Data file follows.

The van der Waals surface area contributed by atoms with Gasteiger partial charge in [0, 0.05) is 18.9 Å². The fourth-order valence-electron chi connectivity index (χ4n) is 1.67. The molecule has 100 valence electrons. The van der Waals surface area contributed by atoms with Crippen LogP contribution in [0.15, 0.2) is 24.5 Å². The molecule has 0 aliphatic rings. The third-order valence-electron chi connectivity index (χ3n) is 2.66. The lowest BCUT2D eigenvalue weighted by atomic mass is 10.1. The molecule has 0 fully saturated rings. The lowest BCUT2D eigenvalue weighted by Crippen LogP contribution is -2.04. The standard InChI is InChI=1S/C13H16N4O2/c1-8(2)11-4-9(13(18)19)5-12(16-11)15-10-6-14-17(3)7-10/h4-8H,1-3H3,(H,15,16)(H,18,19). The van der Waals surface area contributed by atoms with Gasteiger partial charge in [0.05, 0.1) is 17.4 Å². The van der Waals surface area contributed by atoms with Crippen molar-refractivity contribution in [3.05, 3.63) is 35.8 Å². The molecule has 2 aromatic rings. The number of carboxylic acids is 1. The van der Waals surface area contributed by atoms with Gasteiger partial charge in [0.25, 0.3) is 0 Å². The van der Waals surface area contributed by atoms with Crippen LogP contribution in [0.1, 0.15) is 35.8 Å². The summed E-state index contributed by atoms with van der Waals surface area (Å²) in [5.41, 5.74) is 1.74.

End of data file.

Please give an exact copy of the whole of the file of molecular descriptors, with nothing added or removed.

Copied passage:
The van der Waals surface area contributed by atoms with Gasteiger partial charge in [0, 0.05) is 18.9 Å². The fourth-order valence-electron chi connectivity index (χ4n) is 1.67. The molecule has 100 valence electrons. The van der Waals surface area contributed by atoms with Crippen LogP contribution in [0.15, 0.2) is 24.5 Å². The molecule has 0 aliphatic rings. The third-order valence-electron chi connectivity index (χ3n) is 2.66. The lowest BCUT2D eigenvalue weighted by atomic mass is 10.1. The molecule has 0 fully saturated rings. The lowest BCUT2D eigenvalue weighted by Crippen LogP contribution is -2.04. The standard InChI is InChI=1S/C13H16N4O2/c1-8(2)11-4-9(13(18)19)5-12(16-11)15-10-6-14-17(3)7-10/h4-8H,1-3H3,(H,15,16)(H,18,19). The van der Waals surface area contributed by atoms with Gasteiger partial charge in [0.05, 0.1) is 17.4 Å². The van der Waals surface area contributed by atoms with Crippen molar-refractivity contribution in [3.05, 3.63) is 35.8 Å². The molecule has 2 aromatic rings. The number of carboxylic acids is 1. The van der Waals surface area contributed by atoms with Gasteiger partial charge in [0.25, 0.3) is 0 Å². The van der Waals surface area contributed by atoms with Crippen LogP contribution in [0.1, 0.15) is 35.8 Å². The summed E-state index contributed by atoms with van der Waals surface area (Å²) in [5.41, 5.74) is 1.74.